The category of finite vector spaces over a field is another example. In this case \\(\otimes\\) is the [tensor product of the two spaces](https://en.wikipedia.org/wiki/Tensor_product#Tensor_product_of_vector_spaces), and the terminal element \\(\mathbf{1}\\) is a single point representing a zero-dimensional space.

I mentioned them elsewhere, but [Action Algebras](https://en.wikipedia.org/wiki/Action_algebra) from computer science form a monoidal category, in fact they form a closed monoidal category that isn't symmetric.

I was reading a bit about John's [category of finite probabilities](http://math.ucr.edu/home/baez/networks_oxford/networks_entropy.pdf). I believe this category is monoidal as well because it has a coproduct and an initial object. Here's my idea:

1. Let \\(\mu\\) be a finite probability measure over \\(X\\) and \\(\rho\\) be a finite probability measure over \\(Y\\). In John's \\(\mathbf{FinProp}\\), these objects are \\((X,\mu)\\) and \\((Y,\rho)\\) respectively. Define a new \\(\mu \sqcup \rho\\) over the disjoint union \\(X \sqcup Y\\) where

\[ (\mu \sqcup \rho) (E) = \mu(E \cap X) \rho(E \cap Y) \]

2. We want measure defined above to be a coproduct. So we must find two injective measure preserving maps \\(l: X \rightarrowtail X \sqcup Y\\) and \\(r: Y \rightarrowtail X \sqcup Y\\) such that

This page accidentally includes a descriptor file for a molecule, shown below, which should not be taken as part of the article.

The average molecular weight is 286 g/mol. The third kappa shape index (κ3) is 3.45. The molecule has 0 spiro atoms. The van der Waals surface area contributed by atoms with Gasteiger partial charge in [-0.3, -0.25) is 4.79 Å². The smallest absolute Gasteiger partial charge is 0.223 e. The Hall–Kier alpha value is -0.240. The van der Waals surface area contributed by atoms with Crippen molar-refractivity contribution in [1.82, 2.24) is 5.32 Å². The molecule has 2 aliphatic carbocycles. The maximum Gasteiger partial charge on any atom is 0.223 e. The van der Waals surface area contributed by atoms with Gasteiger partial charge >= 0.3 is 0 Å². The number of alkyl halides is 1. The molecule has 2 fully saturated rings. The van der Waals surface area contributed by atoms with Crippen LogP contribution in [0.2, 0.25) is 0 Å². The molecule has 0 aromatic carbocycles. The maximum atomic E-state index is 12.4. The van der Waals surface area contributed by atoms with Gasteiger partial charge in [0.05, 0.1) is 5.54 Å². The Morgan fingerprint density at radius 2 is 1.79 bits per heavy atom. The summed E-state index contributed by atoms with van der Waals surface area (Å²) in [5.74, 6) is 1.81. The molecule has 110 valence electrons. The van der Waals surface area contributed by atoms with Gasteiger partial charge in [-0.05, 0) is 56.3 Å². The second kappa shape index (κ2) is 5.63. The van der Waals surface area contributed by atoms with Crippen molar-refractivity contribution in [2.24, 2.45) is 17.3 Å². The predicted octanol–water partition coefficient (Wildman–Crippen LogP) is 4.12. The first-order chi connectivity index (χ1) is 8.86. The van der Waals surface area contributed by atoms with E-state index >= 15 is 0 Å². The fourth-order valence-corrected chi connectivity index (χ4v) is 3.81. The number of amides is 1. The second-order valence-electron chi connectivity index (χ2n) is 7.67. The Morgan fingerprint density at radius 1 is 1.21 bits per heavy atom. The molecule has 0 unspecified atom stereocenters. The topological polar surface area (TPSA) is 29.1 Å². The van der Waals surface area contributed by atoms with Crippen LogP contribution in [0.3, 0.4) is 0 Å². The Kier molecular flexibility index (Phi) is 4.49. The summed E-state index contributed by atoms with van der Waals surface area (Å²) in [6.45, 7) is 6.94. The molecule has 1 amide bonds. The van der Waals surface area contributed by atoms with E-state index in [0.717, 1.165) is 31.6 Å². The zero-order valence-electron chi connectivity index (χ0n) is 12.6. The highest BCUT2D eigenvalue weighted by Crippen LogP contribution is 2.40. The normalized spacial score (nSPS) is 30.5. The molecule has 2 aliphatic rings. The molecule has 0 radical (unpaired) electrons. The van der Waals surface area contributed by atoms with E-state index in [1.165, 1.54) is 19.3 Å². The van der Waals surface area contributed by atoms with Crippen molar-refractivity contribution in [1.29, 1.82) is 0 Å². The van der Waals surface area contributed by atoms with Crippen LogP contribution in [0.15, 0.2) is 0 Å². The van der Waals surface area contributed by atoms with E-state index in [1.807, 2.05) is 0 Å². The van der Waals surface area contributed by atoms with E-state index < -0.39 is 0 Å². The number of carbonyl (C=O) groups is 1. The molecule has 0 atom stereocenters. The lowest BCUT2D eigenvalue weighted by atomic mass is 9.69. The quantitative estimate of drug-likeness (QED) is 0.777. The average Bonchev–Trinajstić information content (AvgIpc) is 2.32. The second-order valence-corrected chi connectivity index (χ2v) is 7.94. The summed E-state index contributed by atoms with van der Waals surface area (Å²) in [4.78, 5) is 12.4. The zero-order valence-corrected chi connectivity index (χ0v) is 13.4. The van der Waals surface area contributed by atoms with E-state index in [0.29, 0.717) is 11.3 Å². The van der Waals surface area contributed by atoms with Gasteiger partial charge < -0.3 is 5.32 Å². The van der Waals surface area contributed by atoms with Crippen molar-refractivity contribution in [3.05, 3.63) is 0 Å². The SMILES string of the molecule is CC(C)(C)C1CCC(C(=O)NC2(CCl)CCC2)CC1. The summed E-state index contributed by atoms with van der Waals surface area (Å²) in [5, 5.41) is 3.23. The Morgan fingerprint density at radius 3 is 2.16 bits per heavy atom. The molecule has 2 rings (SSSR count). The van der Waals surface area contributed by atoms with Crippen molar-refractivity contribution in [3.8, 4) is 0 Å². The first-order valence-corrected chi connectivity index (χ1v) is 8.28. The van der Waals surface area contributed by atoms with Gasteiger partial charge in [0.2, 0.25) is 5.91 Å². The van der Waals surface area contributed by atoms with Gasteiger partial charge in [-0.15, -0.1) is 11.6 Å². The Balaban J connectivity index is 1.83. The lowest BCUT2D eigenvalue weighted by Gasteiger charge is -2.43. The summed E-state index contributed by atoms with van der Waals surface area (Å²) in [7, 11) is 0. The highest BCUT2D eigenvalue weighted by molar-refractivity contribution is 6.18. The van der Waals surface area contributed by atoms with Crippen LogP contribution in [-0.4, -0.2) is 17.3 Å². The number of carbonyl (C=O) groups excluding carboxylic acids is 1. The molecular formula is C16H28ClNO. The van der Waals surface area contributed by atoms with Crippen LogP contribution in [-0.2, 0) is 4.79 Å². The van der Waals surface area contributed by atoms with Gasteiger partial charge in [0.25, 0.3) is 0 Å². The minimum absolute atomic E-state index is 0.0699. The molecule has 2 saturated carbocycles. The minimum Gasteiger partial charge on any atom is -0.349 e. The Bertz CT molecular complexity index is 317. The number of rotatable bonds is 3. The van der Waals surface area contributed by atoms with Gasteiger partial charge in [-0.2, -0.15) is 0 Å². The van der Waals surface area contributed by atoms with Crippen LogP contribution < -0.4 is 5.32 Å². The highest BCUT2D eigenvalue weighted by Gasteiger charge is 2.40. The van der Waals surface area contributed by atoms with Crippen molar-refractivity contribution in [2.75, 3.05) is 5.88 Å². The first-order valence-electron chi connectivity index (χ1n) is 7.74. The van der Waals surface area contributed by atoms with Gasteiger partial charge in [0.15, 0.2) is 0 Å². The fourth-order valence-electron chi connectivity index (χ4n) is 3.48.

\[

\mu(E) = (\mu \sqcup \rho)(l(E)) \text{ and}\\\\

\rho(E') = (\mu \sqcup \rho)(r(E')) \\\\

\]

This works when \\(l\\) maps \\(E \mapsto E \sqcup Y\\) and \\(r\\) maps \\(E' \mapsto X \sqcup E' \\).

For example, if \\(X= \lbrace a , b, c\rbrace\\) and \\(Y = \lbrace 1,2,3\rbrace\\) then \\(l(\lbrace a\rbrace) = \lbrace a,1,2,3\rbrace\\) and \\(r(\lbrace 2,3\rbrace) = \lbrace a,b,c,2,3\rbrace\\)

3. We need an identity, so I pick the *initial* probability distribution \\(\mathbf{1}\\) over the set containing one element \\(\lbrace \ast \rbrace\\). This probability distribution assigns \\(\varnothing \mapsto 0\\) and \\(\lbrace \ast \rbrace \mapsto 1\\).

Now I'm not 100% this is really a coproduct, since it diverges from the coproduct construction in **Set**. John said "Don't be afraid to guess" so I'm taking some liberty :D If it's not nonsense, it might be fun to wonder about what the *information loss* functor \\(\mathbf{IL}\\) from [John Baez et al. (2011)](https://arxiv.org/pdf/1106.1791.pdf) does here.